Goethe admirably catches those manners. At once so near and so distant from us, he possesses in a supreme degree the art of being perfectly natural in a thousand different natures.
Valentine, a soldier, the brother of Margaret, returns from the wars to visit her, and when he learns her shame, the suffering which he feels, and for which he blushes, betrays itself in language at once harsh and pathetic. A man severe in appearance, yet inwardly endowed with sensibility, causes an unexpected and poignant emotion.

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Goethe has painted with admirable truth the courage which a soldier is capable of exerting against moral pain, that new enemy which he perceives within himself, and which he cannot combat with his usual weapons. At last, the necessity of revenge takes possession of him, and brings into action all the feelings by which he was inwardly devoured. He meets Mephistopheles and Faustus at the moment when they are going to give a serenade under his sister’s window. Valentine provokes Faustus, fights with him, and receives a mortal wound. His adversaries fly to avoid the fury of the populace.
Margaret arrives, and asks who lies bleeding upon the earth. The people answer the son of thy mother. And her brother dying addresses to her reproaches more terrible, and more harrowing, than most polished language could ever make use of. The dignity of tragedy could never permit us to dig so deeply into the human heart for the characters of nature.
Mephistopheles obliges Faustus to leave the town, and the despair excited in him by the fate of Margaret creates a new interest in his favor.
“Alas!” he exclaims, “she might so easily have been made happy! a simple cabin in an alpine valley, a few domestic employments, would have been enough to satisfy her limited wishes, and fill up her gentle existence; but I, the enemy of God, could not rest till I had broken her heart, and triumphed in the ruin of her humble destiny. Through me, will peace be for ever ravished from her. She must become the victim of hell. Well! Demon, cut short my anguish, let what must come, come quickly! Be the fate of unhappy creature fulfilled, and cast me headlong, together with her, into the abyss.”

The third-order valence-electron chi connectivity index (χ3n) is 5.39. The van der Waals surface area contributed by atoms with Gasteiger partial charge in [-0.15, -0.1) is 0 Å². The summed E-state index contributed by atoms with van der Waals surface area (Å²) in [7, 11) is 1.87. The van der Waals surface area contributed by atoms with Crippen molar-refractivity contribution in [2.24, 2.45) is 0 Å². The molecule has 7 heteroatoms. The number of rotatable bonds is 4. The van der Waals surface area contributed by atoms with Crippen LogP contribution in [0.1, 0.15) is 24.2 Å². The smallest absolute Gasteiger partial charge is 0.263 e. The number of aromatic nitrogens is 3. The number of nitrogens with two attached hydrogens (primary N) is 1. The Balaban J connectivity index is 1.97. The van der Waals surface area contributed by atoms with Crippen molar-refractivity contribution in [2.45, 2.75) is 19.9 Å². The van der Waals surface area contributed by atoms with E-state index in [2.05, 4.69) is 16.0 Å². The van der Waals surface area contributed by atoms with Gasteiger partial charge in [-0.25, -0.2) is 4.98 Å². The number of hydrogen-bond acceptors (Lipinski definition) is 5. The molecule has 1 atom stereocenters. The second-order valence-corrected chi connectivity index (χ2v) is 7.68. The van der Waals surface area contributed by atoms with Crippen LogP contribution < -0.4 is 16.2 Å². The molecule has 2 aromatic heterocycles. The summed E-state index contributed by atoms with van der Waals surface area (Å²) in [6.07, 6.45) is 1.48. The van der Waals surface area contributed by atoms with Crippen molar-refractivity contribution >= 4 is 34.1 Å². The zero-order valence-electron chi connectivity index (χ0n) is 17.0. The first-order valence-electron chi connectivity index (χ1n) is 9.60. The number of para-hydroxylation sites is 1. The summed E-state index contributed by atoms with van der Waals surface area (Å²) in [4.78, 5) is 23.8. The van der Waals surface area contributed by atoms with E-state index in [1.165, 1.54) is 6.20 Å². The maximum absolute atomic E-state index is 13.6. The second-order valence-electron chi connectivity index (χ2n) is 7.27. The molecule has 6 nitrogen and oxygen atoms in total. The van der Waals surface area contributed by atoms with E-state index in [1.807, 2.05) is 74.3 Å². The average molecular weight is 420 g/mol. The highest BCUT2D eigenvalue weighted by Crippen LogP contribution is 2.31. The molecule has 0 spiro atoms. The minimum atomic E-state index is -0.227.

The bitterness and sang-froid of the answer of Mephistopheles are truly diabolical.
“How you enflame yourself,” he says to him, “how you boil!
I know not how to console thee,
and upon my honour
I would now give myself to the Devil if I were not the Devil myself;
but thinkest thou, then, madman,
that because thy weak brain can find no issue,
there is none in reality?
Long live he who knows how to support all things with courage!
I have rendered thee not much unlike myself,
and reflect, I beseech thee,
that there is nothing in the world more disgusting,
than a devil who despairs!”
Margaret goes alone to the church, the only asylum that remains to her: An immense crowd fills the aisles, and the burial service is being performed in this solemn place. Margaret is covered with a veil; she prays fervently; and when she begins to flatter herself with hopes of divine mercy, the evil spirit speaks to her in a low voice, saying,

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“Dost thou remember, Margaret, the time when thou came hither to prostrate thyself before the altar? Then wert thou full of innocence, and while thy timid voice lisped the psalms, God reigned in thy heart. Margaret, what hast thou since done? What crimes hast thou committed? Dost thou come to pray for the soul of thy mother, whose death hangs so heavily upon thy head! Dost thou see what blood is that which defiles thy threshold? It is thy brother’s blood. And dost thou not feel stirring in thy womb an unfortunate creature that already forewarns thee of new sufferings?”
Margaret: “Woe! Woe! How can I escape from the thoughts that spring up in my soul and rise in rebellion against me?”
The Choir: (chanting in the church)
Dies irae, dies illa, Solvet saeclum in favilla.
*(The day of wrath will come, and the universe will be reduced to ashes.)
The Evil Spirit: “The anger of Heaven threatens thee, Margaret! The trumpets of the resurrection are sounded; the tombs are shaken, and thy heart is about to awake to eternal flames.”
Margaret: “Ah, that I could fly hence! the sounds of that organ prevent me from breathing, and the chants of the priests penetrate my soul with an emotion that rends it.”
Judex ergo cum sedebit,
Quidquid latet apparebit;
Nil inultum remanebit.
*(When the supreme judge appears, he will discover all that is hidden, and nothing shall remain unpunished.)
Margaret: “It seems as if the walls were closing together to stifle me. Air! Air!”
The Evil Spirit: “Hide thyself! Guilt and shame pursue thee. Thou callest for air and for light; miserable wretch! what hast thou to hope from them?”
Quid sum miser tunc dicturus?
Quem patronum rogaturus?
Cum vix justus sit securus?*